The city behind us, a weekend ahead – there is nothing quite like that feeling. By the time we’re done with Auckland’s southern motorway, we’re used to the car we’ve been loaned for this trip. It’s a Lexus RC350 Ltd – a sexy, sporty number that’s perfect for the drive through Waikato countryside, over hilly and winding King Country roads, to Taranaki.
The only problem with the Lexus is that it’s so much fun to drive, we’re reluctant to stop. But we do. We swerve off route slightly to Hamilton Gardens because it’s a favourite. We take a fast, restorative walk along the river and through the flower gardens then visit Molly Macalister’s Little Bull sculpture.
Back on track, we pass watchful Pirongia, zip through classic farming territory, bypass Te Kuiti. At Piopio we stop for a stretch and score some vintage ceramics at a craft shop in the old Post Office.
We get to New Plymouth on dark, but the Devon Hotel is easy to find and we’re soon settled in and walking up to the centre of town on the hunt for dinner. It’s a vibrant town and there’s no shortage of options; we eat Japanese then shoot along the road to where local musicians take turns on stage for an open mic night.
On Saturday morning, we walk around a city corner and yell, both of us: “wow!” Because, like most people coming to New Plymouth these days, we’re visiting the new Len Lye Centre. The wavy stainless steel exterior shimmers and plays; people walk close and back off and look up and laugh at their mangled reflections. It is instantly fun.
Inside, the new museum keeps up the playfulness.
Light dances through tall hidden windows along a sloping ramp. Once in the space where the legendary Len Lye works spring into view, it’s all about that. The focus shifts to fountains of coloured light, waltzing steel, rolling plains of shimmering, haunting shapes. There are masterpieces here – Flip and Two Twisters, Universe – noisy and boisterous; there are quieter works that hypnotise and intrigue. Short films, a genre of art that, along with his kinetic sculpture, Len Lye was internationally famous for, loop in dizzy repeats. It’s an astonishing world and everyone visiting on the day we’re there seems as energised by the experience as we are.
I’m pleased to learn that the exhibitions will change three times each year, to encourage repeat visits. There will also be collaborations with other artists and with musicians, to keep up the energy level of this infectiously happy art.
Next door, the Govett-Brewster Gallery has had a makeover and shines with renewed life.
We step out, back onto the street, and watch the stream of people interacting with the mirrored exterior. It’s a winner, this building. It will attract visitors from far and wide. It’s ironic that its stainless steel evokes thoughts of milk tankers, as tourism is taking over from dairy farming as the main economic driver of regions like Taranaki. We walk over the road for an excellent coffee at Icon café, feeling a bit jealous of this cool community’s genuine respect for culture and creativity.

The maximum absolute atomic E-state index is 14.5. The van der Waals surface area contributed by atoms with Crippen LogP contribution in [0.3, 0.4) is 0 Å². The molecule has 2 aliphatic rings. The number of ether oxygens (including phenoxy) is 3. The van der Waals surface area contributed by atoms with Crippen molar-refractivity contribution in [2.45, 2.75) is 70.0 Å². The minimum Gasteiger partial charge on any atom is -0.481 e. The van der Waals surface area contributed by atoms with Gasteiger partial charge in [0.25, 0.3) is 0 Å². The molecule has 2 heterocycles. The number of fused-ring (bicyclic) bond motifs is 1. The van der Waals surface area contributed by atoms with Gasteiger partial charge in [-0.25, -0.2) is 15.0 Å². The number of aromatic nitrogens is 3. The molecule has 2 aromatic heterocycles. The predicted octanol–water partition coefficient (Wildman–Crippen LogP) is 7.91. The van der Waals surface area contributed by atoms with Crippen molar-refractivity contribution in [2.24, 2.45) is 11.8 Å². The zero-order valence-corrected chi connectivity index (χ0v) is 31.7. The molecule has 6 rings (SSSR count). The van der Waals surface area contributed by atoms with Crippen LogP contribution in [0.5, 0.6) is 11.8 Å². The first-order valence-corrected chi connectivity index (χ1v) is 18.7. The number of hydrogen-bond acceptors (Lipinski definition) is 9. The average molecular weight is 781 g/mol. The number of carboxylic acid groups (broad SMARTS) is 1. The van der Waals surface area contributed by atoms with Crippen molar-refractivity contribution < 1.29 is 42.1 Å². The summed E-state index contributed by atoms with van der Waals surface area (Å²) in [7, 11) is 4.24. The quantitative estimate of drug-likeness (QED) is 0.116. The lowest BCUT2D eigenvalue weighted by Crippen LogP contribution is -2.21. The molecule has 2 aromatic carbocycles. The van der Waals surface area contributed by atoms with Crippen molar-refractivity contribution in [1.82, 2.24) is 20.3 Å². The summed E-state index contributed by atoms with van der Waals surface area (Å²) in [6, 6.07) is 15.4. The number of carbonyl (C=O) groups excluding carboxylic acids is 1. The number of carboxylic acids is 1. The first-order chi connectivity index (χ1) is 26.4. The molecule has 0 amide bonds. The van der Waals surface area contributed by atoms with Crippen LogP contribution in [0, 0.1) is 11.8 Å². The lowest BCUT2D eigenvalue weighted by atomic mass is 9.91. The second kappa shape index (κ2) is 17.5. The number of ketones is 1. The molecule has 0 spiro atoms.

Holding this mood, we drive south to Oakura Beach and build flimsy sculptures with driftwood, dried seaweed and carefully balanced stones. Then, feeling the need to get close to Mt Taranaki, we drive inland to Stratford, grab some sandwiches and drive uphill to park with a view for an in-car picnic. It’s very cold out. We walk a little, in the snowline, but we’re not equipped, so we keep it short.
On the way back to New Plymouth we stop to photograph the mountain, which is glowing clear and clean against the pink of the evening sky. Initially stark, like a simple silk screen print, the cone becomes more three-dimensional as the light fades.
Leaving New Plymouth early in the day for the drive home gives us time for some breaks in the journey. Not far in, we opt for the first one at Mokau and call into the community museum which is packed with household and farming things: electronic dog collars, photographs, china, toys, tools, everything donated from the 100 kilometres between the tunnels – Mt Messenger to the south and the Awakino Gorge tunnel to the north.
At Awakino we stop to walk the little stretch of baches by the wide river mouth and contemplate taking the track to the coast, but we have to keep moving. We have to get to our final treat of the trip, before it closes.
The rain doesn’t matter a jot. We’re going underground. We’re going into the famously sparkly underworld of Waitomo Caves.
Our tour guide gathers the group together, briefs us and leads us down – talking all the way about the caves’ history and geology. Their magical qualities need no explanation. We stand still in the cathedral in the midst of echoing song. Then we walk on and climb into a boat and float about, silent, on the darkest water imaginable, under the stunning diamond-studded roof and it is like being in a dream.
Do we really have to go back to the big city, with overcrowded rowdiness and lack of open spaces? It was a good thing we had such a nice car to drive the last bit, on the new road that skips Ngaruawahia now, and which carries us over the Bombay Hills toward the orange glow in the northern night sky. It was a good thing that Auckland’s lights sparkled in welcome.
Thanks to Lexus NZ for the use of the car.
Reported by Kathryn Webster for our AA Directions Autumn 2020 issue